Amnesty International (AI) launched the human rights report on Africa on April 8th and the Sierra Leonean Section launched the report on April 14th following the lockdown and other stringent measures taken by the government to contain the coronavirus.
According to AI, the human rights situation in Sierra Leone is a mixed one wherein the government is making some progress at some fronts while the citizens still face critical challenges in the enjoyment of rights and freedoms. The 2019 Report details that the Sierra Leone Police (SLP) continues to use draconian provisions in the Public Order Act 1965 bordering on freedom of assembly and public protest to forestall citizens from expressing the right to peaceful protest and assembly. While Freedom of expression continued to be restricted by the use of sections of the Public Order Act on defamation and sedition. Violations of the rights of human rights defenders were reported.
The Amnesty International Report highlights May 31st, 2019 High Court cancellation elected Members of Parliament from the opposition All Peoples Congress (APC) for breaches of the electoral law during the March 2018 legislative polls. The decision for which violence erupted between police and supporters of the APC at the party’s headquarters in Freetown. It also highpoints the National Electoral Commission cancellation of the results of August 24 by-election in Constituency 110 because of violence at some polling stations.
Amnesty International frowns at Public officials for continued to use Part V of the Public Order Act (POA), which deals with defamatory and seditious libel, to silence journalists, activists and other people who criticize them. A proposed amendment to repeal Part V was approved by the Cabinet, and Parliament made recommendations to be further discussed in 2020. However, civil society organizations expressed concerns about other draconian provisions that could remain in the POA and which restrict the rights to freedom of expression.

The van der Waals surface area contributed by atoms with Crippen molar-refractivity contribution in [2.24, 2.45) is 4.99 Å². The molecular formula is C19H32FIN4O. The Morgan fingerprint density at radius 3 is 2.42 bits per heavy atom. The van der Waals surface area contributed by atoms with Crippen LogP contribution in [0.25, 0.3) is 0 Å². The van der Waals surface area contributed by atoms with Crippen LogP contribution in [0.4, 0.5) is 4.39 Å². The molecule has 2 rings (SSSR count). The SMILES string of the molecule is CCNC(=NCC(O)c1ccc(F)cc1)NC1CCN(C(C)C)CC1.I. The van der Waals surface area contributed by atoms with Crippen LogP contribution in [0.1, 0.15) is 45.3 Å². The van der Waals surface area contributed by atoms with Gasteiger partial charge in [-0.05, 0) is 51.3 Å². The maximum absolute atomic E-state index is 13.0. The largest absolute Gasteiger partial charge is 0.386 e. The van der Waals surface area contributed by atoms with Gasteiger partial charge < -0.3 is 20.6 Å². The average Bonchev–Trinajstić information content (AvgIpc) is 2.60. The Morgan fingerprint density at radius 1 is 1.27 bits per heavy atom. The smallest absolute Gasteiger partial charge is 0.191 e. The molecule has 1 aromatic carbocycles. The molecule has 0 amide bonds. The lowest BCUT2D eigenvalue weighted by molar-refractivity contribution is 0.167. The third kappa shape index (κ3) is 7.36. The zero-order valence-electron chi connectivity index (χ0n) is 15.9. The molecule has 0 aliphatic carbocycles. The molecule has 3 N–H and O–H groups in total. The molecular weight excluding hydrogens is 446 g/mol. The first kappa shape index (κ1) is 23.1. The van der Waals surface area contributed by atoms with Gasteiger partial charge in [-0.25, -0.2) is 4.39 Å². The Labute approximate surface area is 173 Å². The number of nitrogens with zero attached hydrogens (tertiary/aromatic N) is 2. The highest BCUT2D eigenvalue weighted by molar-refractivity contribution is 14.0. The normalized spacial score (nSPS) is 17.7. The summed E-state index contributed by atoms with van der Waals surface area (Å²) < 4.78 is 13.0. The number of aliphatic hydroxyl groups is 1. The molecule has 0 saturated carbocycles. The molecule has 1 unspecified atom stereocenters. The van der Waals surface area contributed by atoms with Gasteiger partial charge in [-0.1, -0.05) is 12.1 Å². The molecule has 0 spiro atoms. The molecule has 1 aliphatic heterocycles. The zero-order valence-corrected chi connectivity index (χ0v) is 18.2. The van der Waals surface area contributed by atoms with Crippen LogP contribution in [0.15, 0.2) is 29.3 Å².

AI also expressed concerns about the Development Cooperation Framework – the regulations for NGOs – approved by the Cabinet in December 2018. The document required all NGOs to register with the Sierra Leone Association of Non-Governmental Organizations (SLANGO) and stipulated that 70% of all donor funds to an NGO must be directed to targeted beneficiaries and 30% towards administrative costs. In response to concerns expressed by civil society organizations, the Ministry of Planning and Economic Development removed the mandatory registration with SLANGO and expressed its willingness to continue discussions with NGOs in 2020.
Exposing Policy brutality, AI 2019 Africa Human Rights Report records the growing concerns about public order management by the Sierra Leone police. Notably, on 21 January 2019, two people were shot dead during clashes between members of local communities and security forces in the Sahn Malen Chiefdom in Pujehun District. On 31 May, police forces caused serious injuries when they used excessive force, including the use of tear gas, to disperse a protest on APC premises denouncing the nullification of some 2018 legislative results. In December, an investigation was launched into the rape of a minor, allegedly by a police officer in Kenema, eastern Sierra Leone. On 26 April, the authorities committed to legal reforms to give more power and independence to the Independent Police Complaints Board, responsible for receiving individual complaints and making recommendations regarding police abuses.
On WOMEN’S RIGHTS, the Report details that sexual violence continued to be a major concern. According to statistics from the Rainbo Initiative, 2,264 sexual assault cases have been reported to its centers from January to July, an increasing number when compared to 2018 in which 2,900 cases were reported nationwide for the whole year. On 19 February, President Bio declared “a State of Public Emergency over rape and sexual violence”. The announcement came amid growing outrage following a series of cases involving minors, including a 5 years old girl. Parliament on 19 June revoked the measure but on 19 September passed the Sexual Offences Amendment Bill into law. This new legislation provides that all sexual offense cases will proceed to the High Court for trial without having to be heard in a Magistrate’s Court to determine the sufficiency of the evidence. The law also prescribes life imprisonment as a maximum penalty for perpetrators of rape of a child. The Ministry of Basic and Senior Secondary Education stated on October 15, clarifying that pregnant girls can now sit exams but still cannot attend school. On 12 December, the ECOWAS Court rejected the 2015 government ban on pregnant girls from sitting exams and attending mainstream school. The Court found that this policy amounted to discrimination against pregnant schoolgirls and breached regional and international human rights law.